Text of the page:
• Number of components: EM typically requires the user to specify the number of components. In most cases, this is not information that the user can know in advance.

  • Parameter initialization: The choice of appropriate initial parameter values can have a significant effect on the quality of the model. Initialization strategies that have been used for EM have generally been computationally expensive.

  • From components to clusters: In EM Clustering model, components are often treated as clusters. This approach can be misleading since cohesive clusters are often modeled by multiple components. Clusters that have a complex shape need to be modeled by multiple components. To accomplish this, the Oracle Machine Learning for SQL implementation of EM Clustering creates a component hierarchy based on the overlap of the distributions of the individual components. The OML4SQL EM Clustering algorithm employs agglomerative hierarchical clustering. The OML4SQL implementation of EM Custering produces an assignment of the model components to high-level clusters.

  • Anomaly Detection: In EM Anomaly detection, an anomaly probability is used to classify whether an object is normal or anomalous. The EM algorithm estimates the probability density of a data record which is mapped to a probability of an anomaly.

17.2.1 Scalability

Expectation Maximization (EM) uses database parallel processing to achieve excellent scalability, efficiently handling large data sets.

The OML4SQL implementation of Expectation Maximization uses database parallel processing to achieve excellent scalability. EM computations naturally lend themselves to row parallel processing, and the partial results are easily aggregated. The parallel implementation efficiently distributes the computationally intensive work across secondary processes and then combines the partial results to produce the final solution.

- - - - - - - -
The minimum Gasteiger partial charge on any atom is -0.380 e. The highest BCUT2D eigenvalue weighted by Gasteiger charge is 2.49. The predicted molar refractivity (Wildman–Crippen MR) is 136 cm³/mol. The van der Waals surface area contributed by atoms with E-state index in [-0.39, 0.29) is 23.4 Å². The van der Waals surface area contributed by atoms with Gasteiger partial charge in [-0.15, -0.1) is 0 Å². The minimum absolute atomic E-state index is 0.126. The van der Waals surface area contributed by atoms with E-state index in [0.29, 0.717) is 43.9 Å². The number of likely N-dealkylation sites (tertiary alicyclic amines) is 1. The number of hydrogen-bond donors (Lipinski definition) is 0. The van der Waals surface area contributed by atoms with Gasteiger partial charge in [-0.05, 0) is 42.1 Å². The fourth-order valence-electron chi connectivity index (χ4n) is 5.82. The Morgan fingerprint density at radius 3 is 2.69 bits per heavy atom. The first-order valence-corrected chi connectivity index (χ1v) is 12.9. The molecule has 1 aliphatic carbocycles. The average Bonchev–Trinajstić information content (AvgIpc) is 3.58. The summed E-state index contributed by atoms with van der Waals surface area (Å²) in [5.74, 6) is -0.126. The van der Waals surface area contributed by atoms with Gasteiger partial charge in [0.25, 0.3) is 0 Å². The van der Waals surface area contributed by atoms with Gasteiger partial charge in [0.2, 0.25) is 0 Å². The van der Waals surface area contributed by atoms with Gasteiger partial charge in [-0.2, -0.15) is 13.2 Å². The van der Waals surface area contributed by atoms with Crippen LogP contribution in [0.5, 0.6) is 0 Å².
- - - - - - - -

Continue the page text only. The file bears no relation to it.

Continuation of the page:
17.2.2 High Dimensionality

Process high dimensional data through Expectation Maximization.

The Oracle Machine Learning for SQL implementation of Expectation Maximization (EM) can efficiently process high-dimensional data with thousands of attributes. This is achieved through a two-fold process:

  • The data space of single-column (not nested) attributes is analyzed for pair-wise correlations. Only attributes that are significantly correlated with other attributes are included in the EM mixture model. The algorithm can also be configured to restrict the dimensionality to the M most correlated attributes.

  • High-dimensional (nested) numerical data that measures events of similar type is projected into a set of low-dimensional features that are modeled by EM. Some examples of high-dimensional, numerical data are: text, recommendations, gene expressions, and market basket data.

17.2.3 Number of Components

EM automatically determines the optimal number of components, improving model accuracy and avoiding overfitting.

Typical implementations of Expectation Maximization (EM) require the user to specify the number of model components. This is problematic because users do not generally know the correct number of components. Choosing too many or too few components can lead to over-fitting or under-fitting, respectively.

When model search is enabled, the number of EM components is automatically determined. The algorithm uses a held-aside sample to determine the correct number of components, except in the cases of very small data sets when Bayesian Information Criterion (BIC) regularization is used.